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Determinants of symptoms in functional dyspepsia: gastric sensorimotor function, psychosocial factors or somatisation?
  1. L Van Oudenhove1,2,
  2. J Vandenberghe2,
  3. B Geeraerts1,
  4. R Vos1,
  5. P Persoons2,
  6. B Fischler2,
  7. K Demyttenaere2,
  8. J Tack1
  1. 1
    Department of Pathophysiology, Gastroenterology Section, University of Leuven & University Hospital Gasthuisberg, Leuven, Belgium
  2. 2
    Department of Neurosciences, Division of Psychiatry, University of Leuven & University Hospital Gasthuisberg, Leuven, Belgium
  1. ProfessorDr J Tack, Center for Gastroenterological Research, University Hospital Gasthuisberg, O&N 1, 7th Floor, Herestraat 49, B-3000 Leuven, Belgium; Jan.Tack{at}med.kuleuven.be

Abstract

Background: Gastric sensorimotor dysfunction, psychosocial factors and somatisation are all implicated in symptom generation in functional dyspepsia (FD).

Aim: To determine the relative contribution of each of these factors to overall dyspeptic symptom severity and weight loss in FD.

Methods: In 201 consecutive tertiary care patients with FD (mean age 40.1 (SD 12.6) years), gastric sensorimotor function was studied using barostat (sensitivity, compliance and accommodation). Psychosocial factors (depression and anxiety disorders, positive and negative affect, perceived stress, alexithymia and history of abuse), somatisation and co-morbid irritable bowel syndrome (IBS) and chronic fatigue symptoms were assessed using self-report questionnaires. Variables were correlated with dyspepsia symptom severity (DSS) and weight loss. Hierarchical multiple linear regression was used to identify determinants of DSS and weight loss.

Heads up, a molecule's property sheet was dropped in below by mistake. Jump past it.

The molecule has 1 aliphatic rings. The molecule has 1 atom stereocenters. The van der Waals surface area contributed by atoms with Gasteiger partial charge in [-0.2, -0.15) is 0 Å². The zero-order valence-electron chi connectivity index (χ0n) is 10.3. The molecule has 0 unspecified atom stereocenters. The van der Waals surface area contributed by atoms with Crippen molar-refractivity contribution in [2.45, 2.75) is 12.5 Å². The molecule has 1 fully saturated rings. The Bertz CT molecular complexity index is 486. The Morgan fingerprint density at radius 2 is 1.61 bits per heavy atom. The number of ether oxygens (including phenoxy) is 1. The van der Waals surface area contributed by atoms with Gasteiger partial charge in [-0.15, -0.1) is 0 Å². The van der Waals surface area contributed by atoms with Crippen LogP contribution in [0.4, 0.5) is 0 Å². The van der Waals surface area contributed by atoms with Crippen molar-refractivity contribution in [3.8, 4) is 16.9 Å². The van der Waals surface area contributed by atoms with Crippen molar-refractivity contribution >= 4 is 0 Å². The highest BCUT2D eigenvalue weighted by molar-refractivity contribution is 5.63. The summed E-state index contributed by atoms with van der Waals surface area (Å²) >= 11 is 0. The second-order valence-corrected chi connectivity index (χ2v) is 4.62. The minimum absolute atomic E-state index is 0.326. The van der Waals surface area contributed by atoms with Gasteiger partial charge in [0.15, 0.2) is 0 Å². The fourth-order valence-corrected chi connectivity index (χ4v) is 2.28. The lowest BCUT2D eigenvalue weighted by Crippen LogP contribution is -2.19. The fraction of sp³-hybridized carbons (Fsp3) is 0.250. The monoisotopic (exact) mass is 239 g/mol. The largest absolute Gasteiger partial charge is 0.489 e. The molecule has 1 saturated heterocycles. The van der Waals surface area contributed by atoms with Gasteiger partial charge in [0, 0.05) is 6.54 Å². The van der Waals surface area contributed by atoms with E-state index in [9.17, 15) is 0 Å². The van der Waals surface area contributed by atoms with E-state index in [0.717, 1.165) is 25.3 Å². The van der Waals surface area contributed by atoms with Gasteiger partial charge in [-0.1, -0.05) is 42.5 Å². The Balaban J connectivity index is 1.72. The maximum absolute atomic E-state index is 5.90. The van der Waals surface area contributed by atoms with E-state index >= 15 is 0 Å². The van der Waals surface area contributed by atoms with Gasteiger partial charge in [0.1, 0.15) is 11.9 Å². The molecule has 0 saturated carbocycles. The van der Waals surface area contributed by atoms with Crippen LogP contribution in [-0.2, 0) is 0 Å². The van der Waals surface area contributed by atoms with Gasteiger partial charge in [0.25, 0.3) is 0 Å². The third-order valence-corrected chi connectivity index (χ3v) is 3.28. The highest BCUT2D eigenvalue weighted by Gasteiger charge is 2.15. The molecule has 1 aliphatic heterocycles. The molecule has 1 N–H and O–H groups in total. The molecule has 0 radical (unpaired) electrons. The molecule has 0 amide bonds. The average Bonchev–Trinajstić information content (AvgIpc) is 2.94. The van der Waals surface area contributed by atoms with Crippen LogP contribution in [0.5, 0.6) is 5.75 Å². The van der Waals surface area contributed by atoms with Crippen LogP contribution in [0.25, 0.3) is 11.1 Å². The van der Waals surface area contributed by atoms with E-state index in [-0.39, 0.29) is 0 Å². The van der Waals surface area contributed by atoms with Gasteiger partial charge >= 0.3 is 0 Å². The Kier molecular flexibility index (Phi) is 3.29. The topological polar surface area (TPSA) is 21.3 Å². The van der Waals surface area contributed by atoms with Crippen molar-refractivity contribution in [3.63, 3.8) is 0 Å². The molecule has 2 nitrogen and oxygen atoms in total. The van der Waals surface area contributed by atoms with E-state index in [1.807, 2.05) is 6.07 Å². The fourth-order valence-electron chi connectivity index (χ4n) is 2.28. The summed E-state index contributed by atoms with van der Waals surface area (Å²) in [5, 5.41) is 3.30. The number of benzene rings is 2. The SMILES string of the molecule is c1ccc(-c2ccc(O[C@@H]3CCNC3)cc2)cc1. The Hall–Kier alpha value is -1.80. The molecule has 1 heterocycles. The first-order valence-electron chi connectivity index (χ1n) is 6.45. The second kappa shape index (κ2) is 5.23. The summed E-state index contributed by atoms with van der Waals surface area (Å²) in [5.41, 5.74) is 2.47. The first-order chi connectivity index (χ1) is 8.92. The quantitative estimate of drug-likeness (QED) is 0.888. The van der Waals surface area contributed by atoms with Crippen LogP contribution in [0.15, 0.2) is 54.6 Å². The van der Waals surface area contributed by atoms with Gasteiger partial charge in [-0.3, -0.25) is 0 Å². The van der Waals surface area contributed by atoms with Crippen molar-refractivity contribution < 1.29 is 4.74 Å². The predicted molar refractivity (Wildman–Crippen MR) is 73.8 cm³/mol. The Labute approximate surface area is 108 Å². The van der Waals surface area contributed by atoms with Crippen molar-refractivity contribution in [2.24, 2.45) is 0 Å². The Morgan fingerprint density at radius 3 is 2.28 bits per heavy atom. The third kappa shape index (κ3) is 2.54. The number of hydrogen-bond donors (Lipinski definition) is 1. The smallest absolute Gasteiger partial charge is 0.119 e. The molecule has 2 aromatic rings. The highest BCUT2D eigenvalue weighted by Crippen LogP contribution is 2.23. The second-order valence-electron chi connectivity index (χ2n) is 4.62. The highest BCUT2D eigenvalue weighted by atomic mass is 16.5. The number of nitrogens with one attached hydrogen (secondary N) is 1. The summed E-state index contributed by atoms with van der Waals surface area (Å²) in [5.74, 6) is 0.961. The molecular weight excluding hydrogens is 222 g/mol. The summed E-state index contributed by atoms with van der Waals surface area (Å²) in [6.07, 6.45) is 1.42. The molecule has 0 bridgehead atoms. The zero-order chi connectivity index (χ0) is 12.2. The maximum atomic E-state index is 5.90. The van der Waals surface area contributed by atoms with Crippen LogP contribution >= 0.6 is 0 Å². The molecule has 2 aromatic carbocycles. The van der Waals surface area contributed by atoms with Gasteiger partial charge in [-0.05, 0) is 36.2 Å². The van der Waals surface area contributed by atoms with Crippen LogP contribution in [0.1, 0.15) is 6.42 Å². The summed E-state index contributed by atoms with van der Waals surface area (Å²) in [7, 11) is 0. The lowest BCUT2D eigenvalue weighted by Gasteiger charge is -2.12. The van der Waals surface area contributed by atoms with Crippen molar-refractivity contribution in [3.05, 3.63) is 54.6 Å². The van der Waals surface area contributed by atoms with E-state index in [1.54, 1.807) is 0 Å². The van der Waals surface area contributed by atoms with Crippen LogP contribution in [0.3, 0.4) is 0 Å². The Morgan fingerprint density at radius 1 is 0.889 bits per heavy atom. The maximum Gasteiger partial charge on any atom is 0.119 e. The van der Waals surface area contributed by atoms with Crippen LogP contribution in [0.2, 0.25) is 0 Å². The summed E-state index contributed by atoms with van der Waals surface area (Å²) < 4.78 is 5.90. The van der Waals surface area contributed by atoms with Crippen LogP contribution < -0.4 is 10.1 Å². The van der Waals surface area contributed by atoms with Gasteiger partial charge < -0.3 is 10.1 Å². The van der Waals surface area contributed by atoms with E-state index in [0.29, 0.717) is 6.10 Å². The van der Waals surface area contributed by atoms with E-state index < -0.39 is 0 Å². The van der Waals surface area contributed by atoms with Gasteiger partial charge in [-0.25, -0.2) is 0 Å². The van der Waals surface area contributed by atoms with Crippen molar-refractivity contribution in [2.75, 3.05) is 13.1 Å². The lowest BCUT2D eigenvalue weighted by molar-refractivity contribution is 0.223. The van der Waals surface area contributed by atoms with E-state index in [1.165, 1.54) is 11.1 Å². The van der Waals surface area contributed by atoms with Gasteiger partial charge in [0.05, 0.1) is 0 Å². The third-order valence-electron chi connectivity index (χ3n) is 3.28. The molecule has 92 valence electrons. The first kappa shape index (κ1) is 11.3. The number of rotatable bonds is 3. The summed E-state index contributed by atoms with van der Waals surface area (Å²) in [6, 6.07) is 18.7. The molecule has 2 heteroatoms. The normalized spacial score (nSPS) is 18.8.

Results: Multiple linear regression identified the following determinants of DSS: gastric sensitivity (β = 0.77, p = 0.25), depression (β = 0.12, p = 0.06) and somatisation (β = 0.48, p<0.0001) (controlling for age and occupation, R2 = 0.29, p<0.0001). The effect of depression on DSS is partially mediated by somatisation. Gastric sensitivity (β = 2.87, p = 0.08), history of childhood sexual abuse (β = 9.37, p = 0.0006), depression (β = 0.19, p = 0.24) and somatisation (β = 0.67, p = 0.01) are independent determinants of weight loss (controlling for gender and occupation, R2 = 0.42, p<0.0001). The effect of depression on weight loss is fully mediated by somatisation.

Conclusion: Symptom severity and weight loss in FD are determined by psychosocial factors (depression, abuse history) and somatisation, and only to a lesser extent by gastric sensorimotor function. The importance of psychosocial factors and somatisation compared to gastric sensorimotor function is most pronounced in hypersensitive patients.